A destructive chase across the city of Joliet apparently began when an off-duty deputy flipped off a driver who had also tossed a McDonald’s drink at him.
The April 4, 2021, crash on Plainfield Road resulted in the hospitalization of several people, a lawsuit and criminal charges against fired Will County Sheriff’s Deputy Andrew Schwartz, 38, and George Kou-Kou, 21.
An internal investigation by Will County Lt. Dan Troike led him to conclude that even if Schwartz was on duty at the time of the incident, his actions were not justified under the sheriff’s office pursuit policy, according to redacted version of reports obtained in a Freedom of Information Act request.
“Deputy Schwartz is a traffic deputy and is tasked with preventing and investigating these types of incidents,” Troike said in his report.
The investigation led Will County Sheriff Mike Kelley to fire Schwartz.
According to Troike’s report, Vern Sjogreen, a passenger in Kou-Kou’s vehicle, claimed Schwartz “produced his middle finger” to Kou-Kou, which caused him “to become upset,” Troike said.
Sjogreen said Kou-Kou followed Schwartz’s vehicle and tossed a McDonald’s cup full of soda at his vehicle, prompting Schwartz to put his vehicle in reverse and leading to him hitting Kou-Kou’s vehicle, Troike said.
Schwartz’s account was redacted in the report except for his challenges to Troike’s findings.
Schwartz claimed a passenger in Kou-Kou’s vehicle was “manipulating his hand/fingers into a gun after reaching under the seat, implying that he had/would use a gun.”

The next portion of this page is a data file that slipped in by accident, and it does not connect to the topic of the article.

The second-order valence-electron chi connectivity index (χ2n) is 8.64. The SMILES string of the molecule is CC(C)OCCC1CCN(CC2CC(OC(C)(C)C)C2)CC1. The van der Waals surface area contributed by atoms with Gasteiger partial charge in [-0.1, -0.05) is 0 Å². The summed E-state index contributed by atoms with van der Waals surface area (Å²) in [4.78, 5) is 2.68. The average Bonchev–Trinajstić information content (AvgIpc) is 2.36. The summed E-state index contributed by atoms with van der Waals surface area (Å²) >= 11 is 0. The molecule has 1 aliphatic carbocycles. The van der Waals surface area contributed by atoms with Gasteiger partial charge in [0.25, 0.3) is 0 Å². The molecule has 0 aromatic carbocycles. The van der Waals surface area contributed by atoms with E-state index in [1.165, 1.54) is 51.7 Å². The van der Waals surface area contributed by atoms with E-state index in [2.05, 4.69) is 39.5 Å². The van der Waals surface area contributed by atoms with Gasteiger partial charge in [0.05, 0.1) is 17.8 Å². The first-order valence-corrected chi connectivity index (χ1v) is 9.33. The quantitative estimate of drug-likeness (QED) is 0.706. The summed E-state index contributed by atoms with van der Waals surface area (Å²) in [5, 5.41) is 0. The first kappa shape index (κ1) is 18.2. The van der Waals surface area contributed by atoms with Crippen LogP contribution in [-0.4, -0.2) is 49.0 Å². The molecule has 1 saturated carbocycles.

Schwartz’s said that moments before Kou-Kou’s vehicle struck his vehicle, a passenger “threw an unknown liquid into the open back window of my truck.”
That caused the “unknown liquid to explode inside my vehicle, spraying all over me and the interior of my truck,” according to Schwartz.
Schwartz said both of those actions show “both the potentially violent nature of the passenger as well as evidence of several crimes committed against me, including an aggravated battery that occurred on a public way.”
Troike said he reviewed 911 calls that were placed and never heard “any mention of an implied handgun.”
Troike reviewed video evidence that captured the vehicles at Larkin Avenue and West Jefferson Street. The chase went all the way to South Chicago Street and then eventually to Plainfield Road.
A video from a business on that road showed Kou-Kou’s vehicle “come into view traveling westbound, crossing the center line into oncoming traffic and subsequently crashing head-on into another vehicle,” the report said.
Troike’s report noted at one point Schwartz lost sight of Kou-Kou but was “able to to drive around the area searching for Kou-Kou” and resume his pursuit.